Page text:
By Meg Escott
Here's my concrete countertop review which includes a run down of the properties and pros and cons of concrete countertops. We'll also look at whether or not a concrete countertop is right for your home.
This review is based on my research, talking to suppliers, and my own experiences with concrete countertops.
This page is part of the countertop designs series.
This concrete countertop reivew wouldn't be complete without going into the properties of concrete in more detail...
You can ask your contractor about installing a concrete countertop, but make sure they hire someone qualified. Believe it or not there's a Concrete Countertop Institute. Who knew?
Aesthetic choice - Even though we might not associate the word concrete with fine finishing, concrete countertops can be absolutely beautiful. Stains, pigments and stones or particles can be added to concrete countertops to widen the design options. Using these additives, you can give your countertops the look of granite or other natural stone.
Seams - In theory, your concrete countertop can be moulded in one go. Or you may decide to use slabs and join them. The appearance can be minimized with the use of a color-matched filler.
Stain resistance - Because concrete is naturally porous, most concrete countertop fabricators recommend protecting the surface with a food-grade sealer or finishing wax to prevent water and stain absorption.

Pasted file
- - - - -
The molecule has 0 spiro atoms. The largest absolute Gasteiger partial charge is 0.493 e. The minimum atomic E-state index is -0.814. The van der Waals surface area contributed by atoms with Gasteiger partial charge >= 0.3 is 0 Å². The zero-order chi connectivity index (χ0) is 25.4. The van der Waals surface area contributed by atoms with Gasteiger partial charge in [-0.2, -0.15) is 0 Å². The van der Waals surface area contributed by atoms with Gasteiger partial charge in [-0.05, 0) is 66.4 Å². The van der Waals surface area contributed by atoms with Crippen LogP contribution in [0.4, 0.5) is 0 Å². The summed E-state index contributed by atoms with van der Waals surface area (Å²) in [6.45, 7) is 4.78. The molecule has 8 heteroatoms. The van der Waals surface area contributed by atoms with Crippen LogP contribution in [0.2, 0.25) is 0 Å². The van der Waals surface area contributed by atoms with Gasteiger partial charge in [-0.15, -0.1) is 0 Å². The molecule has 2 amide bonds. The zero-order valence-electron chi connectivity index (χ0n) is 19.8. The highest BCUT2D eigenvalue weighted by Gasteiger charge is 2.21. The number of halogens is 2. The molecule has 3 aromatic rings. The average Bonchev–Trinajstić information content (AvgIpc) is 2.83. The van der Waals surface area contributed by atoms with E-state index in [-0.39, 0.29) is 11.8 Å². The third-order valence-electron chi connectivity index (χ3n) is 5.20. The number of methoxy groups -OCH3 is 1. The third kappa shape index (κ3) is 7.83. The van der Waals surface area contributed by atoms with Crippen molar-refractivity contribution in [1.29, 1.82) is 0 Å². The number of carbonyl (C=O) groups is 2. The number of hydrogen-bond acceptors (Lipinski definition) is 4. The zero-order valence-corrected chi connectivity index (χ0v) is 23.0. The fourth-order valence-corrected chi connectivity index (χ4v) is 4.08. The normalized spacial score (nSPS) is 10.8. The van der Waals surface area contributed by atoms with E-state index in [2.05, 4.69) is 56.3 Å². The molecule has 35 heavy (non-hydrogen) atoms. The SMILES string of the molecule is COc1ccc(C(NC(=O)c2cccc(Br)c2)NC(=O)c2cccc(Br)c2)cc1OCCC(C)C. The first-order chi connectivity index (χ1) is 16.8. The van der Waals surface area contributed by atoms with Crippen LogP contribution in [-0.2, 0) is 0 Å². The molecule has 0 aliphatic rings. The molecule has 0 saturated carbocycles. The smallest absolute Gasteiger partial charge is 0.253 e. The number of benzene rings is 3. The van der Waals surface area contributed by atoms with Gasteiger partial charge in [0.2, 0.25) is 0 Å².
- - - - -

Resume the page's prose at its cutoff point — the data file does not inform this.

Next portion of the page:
Heat resistance - Concrete is incredibly resistant to heat, but the heat resistance really depends on the sealer that you use.
Scratch resistance - Your choice of sealer will impact how scratch resistant your countertop will be. Minor scratches can occur in concrete countertops by cutting directly on the surface, so the use of cutting boards is recommended.
Cleanliness - Because it's porous, concrete will stain and could be a home for bacteria if you don't keep up with the sealing. A properly sealed concrete countertop is easy to maintain and keep clean. You can keep your concrete countertop looking like new by simply rinsing it with soap and water.
Cost - Concrete countertop prices are high, so this will turn off many homeowners right from the start. When you get estimates, you’ll find prices ranging from $75-$150 per square foot, or possibly higher if you choose an elaborate design or finish.
I haven't had a concrete countertop myself but one of my friends who's an architect has one. I spent some time discussing it with them the other day.
What strikes me about their concrete countertop is that it looks more like a natural material than a man made one. Although it's man-made, it is of course hand made so there are subtle variations in color and texture across the surface.
There are a few hairline cracks that have appeard as the house and cabinets have settled but these add to the patina.
We'll finish off this concrete countertop review by going over some observations to help you decide whether or not this countertop is right for your home.
Because of the similarity in price between concrete and other countertops your reasons for going for concrete would be:
So that concludes my concrete countertop review. I hope you've found it useful. See below for more countertop material reviews.